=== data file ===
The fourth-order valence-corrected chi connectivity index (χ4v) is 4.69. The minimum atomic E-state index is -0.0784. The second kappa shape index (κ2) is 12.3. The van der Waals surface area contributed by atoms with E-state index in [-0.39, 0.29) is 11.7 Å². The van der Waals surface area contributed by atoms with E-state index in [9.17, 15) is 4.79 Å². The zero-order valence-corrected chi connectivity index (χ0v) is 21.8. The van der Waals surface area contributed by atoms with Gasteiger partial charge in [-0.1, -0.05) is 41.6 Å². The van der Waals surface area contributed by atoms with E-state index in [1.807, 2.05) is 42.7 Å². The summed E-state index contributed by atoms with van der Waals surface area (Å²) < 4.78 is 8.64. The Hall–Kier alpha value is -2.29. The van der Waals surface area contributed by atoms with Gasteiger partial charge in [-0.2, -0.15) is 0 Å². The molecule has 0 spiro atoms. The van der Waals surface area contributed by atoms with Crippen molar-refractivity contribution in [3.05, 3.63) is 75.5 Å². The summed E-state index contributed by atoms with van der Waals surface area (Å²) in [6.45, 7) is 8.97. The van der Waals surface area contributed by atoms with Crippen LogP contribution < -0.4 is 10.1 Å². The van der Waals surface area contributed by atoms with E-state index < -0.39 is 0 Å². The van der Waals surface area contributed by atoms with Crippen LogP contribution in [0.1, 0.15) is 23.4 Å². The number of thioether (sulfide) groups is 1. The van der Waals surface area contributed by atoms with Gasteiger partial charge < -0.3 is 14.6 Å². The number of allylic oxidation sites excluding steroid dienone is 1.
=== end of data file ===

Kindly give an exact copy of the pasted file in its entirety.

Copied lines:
The fourth-order valence-corrected chi connectivity index (χ4v) is 4.69. The minimum atomic E-state index is -0.0784. The second kappa shape index (κ2) is 12.3. The van der Waals surface area contributed by atoms with E-state index in [-0.39, 0.29) is 11.7 Å². The van der Waals surface area contributed by atoms with E-state index in [9.17, 15) is 4.79 Å². The zero-order valence-corrected chi connectivity index (χ0v) is 21.8. The van der Waals surface area contributed by atoms with Gasteiger partial charge in [-0.1, -0.05) is 41.6 Å². The van der Waals surface area contributed by atoms with E-state index in [1.807, 2.05) is 42.7 Å². The summed E-state index contributed by atoms with van der Waals surface area (Å²) < 4.78 is 8.64. The Hall–Kier alpha value is -2.29. The van der Waals surface area contributed by atoms with Gasteiger partial charge in [-0.2, -0.15) is 0 Å². The molecule has 0 spiro atoms. The van der Waals surface area contributed by atoms with Crippen molar-refractivity contribution in [3.05, 3.63) is 75.5 Å². The summed E-state index contributed by atoms with van der Waals surface area (Å²) in [6.45, 7) is 8.97. The van der Waals surface area contributed by atoms with Crippen LogP contribution < -0.4 is 10.1 Å². The van der Waals surface area contributed by atoms with E-state index < -0.39 is 0 Å². The van der Waals surface area contributed by atoms with Crippen LogP contribution in [0.1, 0.15) is 23.4 Å². The number of thioether (sulfide) groups is 1. The van der Waals surface area contributed by atoms with Gasteiger partial charge < -0.3 is 14.6 Å². The number of allylic oxidation sites excluding steroid dienone is 1.